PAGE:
The Work Awaits, Part Two

Almost exactly two years ago, I made my Good Letters debut with a post titled “The Work Awaits,” in which I wrote about my vocational insecurities and obstacles, and how living out my life as a writer hasn’t felt the way I expected it to.

This sequel is long in coming, and it’s my last post as a regular contributor.

The two years that have marked my tenure here happened to coincide with one of the most difficult periods of my life. I’ve used this space to work through many of the puzzles I found myself facing at midlife.

I’ve written about my father, depression, diabetes, not being a mother, Jazzercise, John Mayer, and Peanut M&Ms. Mostly I’ve wondered: Am I doing what I’m meant to be doing, in the way I’m meant to be doing it?

And also: Is this all there is? [Read more...]

To Live by the Light of Fiction

“In the end, a story is never going to make a damn bit of difference to the dead.” —The Yiddish Policeman’s Union, Michael Chabon

When I’m gone, son, tell me the story of the day you collided with the opponent’s keeper, his knee to your temple, and collapsed, face down, on the pitch until the EMS crew rolled you off the field on a gurney.

Tell me the story of how, during the month you waited to play again, you tried to rally the flagging team and inspire them to turn around their season.

Tell me the story of the coach who failed to recognize your talents and dedication—as player and leader—so I can rally to your defense—if the dead can come to the defense of a good son. [Read more...]

Sleeping in Slave Quarters at Sweet Briar College

From my office window I can see the pale yellow plantation house, its sharply pitched roof peeking from behind a huge conifer, its two Italianate cupolas, one at either end of the house.

Since 1901, Sweet Briar House has been the home of the president of Sweet Briar College, a small women’s college in the foothills of the Blue Ridge, a bucolic place of towering trees and beautiful architecture, but also a place that was once home to nearly one hundred slaves.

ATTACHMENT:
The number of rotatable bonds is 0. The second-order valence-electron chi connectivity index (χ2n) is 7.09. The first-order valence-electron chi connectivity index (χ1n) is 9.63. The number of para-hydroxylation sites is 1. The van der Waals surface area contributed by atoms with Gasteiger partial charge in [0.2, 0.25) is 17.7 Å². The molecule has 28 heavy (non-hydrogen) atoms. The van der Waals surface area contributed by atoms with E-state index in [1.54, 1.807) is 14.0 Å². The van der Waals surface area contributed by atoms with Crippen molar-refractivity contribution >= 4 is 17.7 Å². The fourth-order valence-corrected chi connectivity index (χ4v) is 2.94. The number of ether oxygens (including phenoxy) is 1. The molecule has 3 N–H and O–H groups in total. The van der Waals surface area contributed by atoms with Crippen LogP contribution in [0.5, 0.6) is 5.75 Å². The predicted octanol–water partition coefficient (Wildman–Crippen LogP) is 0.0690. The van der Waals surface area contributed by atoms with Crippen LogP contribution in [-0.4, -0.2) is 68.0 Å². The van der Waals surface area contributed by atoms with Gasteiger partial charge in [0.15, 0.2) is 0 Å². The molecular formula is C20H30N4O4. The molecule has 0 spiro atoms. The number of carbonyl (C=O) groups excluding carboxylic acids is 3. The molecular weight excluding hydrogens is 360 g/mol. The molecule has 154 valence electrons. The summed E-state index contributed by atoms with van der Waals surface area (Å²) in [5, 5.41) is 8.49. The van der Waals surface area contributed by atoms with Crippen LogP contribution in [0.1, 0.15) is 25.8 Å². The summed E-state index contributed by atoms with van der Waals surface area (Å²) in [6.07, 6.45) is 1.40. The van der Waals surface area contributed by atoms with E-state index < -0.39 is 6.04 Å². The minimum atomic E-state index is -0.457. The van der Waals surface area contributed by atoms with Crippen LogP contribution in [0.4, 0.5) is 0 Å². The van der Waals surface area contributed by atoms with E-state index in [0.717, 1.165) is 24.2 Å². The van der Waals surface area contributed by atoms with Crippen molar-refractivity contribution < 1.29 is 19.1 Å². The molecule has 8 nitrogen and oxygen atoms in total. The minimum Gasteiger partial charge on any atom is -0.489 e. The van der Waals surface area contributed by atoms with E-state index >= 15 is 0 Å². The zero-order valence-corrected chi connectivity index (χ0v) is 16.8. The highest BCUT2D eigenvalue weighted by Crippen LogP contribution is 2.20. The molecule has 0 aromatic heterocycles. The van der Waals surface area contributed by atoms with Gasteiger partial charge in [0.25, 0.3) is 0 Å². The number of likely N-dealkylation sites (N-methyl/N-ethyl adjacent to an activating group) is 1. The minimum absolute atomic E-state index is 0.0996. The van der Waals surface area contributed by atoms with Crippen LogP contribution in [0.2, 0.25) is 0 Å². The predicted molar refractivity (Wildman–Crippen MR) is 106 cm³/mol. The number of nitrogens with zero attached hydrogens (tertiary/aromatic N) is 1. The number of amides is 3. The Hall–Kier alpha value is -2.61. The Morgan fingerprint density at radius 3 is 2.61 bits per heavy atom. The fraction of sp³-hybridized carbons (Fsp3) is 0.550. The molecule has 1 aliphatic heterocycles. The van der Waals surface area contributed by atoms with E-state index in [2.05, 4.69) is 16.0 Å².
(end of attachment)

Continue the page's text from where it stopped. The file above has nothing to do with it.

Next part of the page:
Nearly all traces of this history are gone, except for possibly the most telling trace: a small log slave cabin thirty paces from the president’s home. [Read more...]

Elections Plus Economics, a Losing Equation

It’s time again. We’re just days from that sacred quadrennial ritual, wherein we profess outrage at the subversive vision propagated by the coven of elites running the other party, and agree with our comrades that despite his failings, our own party’s candidate is a far cry from the conniving, pandering, crypto-fascist, pathological liar leading the mob of ingrates and plutocrats on the other side.

I’ve been doing a lot of late-night driving on backcountry roads, the kind that severs a man’s connection from polite society, and opens his mind to possibilities civilized people are expected to abjure, like zombie apocalypses, or mind-controlling thought rays from outer space, or a torrid affair between Rush Limbaugh and Rachel Maddow.

The only way to ward off the visions of such horrors is with voices, and so I scroll through AM stations and amuse myself by imagining how many of the sentences belted out by sports announcers are applicable to presidential campaigns. [Read more...]

Something Like Jasmine Meditates on Mortality

Living with leukemia, I naturally meditate often on our human mortality. No, often is the wrong word: the meditation is a constant undercurrent of my consciousness.

We are all mortal, of course; yet (of course) we live most of our lives trying to distract ourselves from this undeniable, unpleasant fact. The gift of a life-threatening illness is that it trumps the desire for distraction.

Advancing age can bring this same gift. Murray Bodo, now in his mid-seventies, wraps the gift in perfectly crafted poems offered to us in his new collection, Something Like Jasmine.

Fr. Murray Bodo  is a Franciscan priest and author of acclaimed books on St. Francis. He has been Image Artist of the Month and a chaplain at the Glen Workshop.

All of his writing—poetry and prose—exudes Franciscan joy. So even the opening poem of Something Like Jasmine imagines his own inevitable death in playful terms:

Like the movies of your childhood
when you didn’t want them to end
even if you knew the ending,

you see your life and try to keep
the reel from running out because
you know it’s not just a movie… [Read more...]


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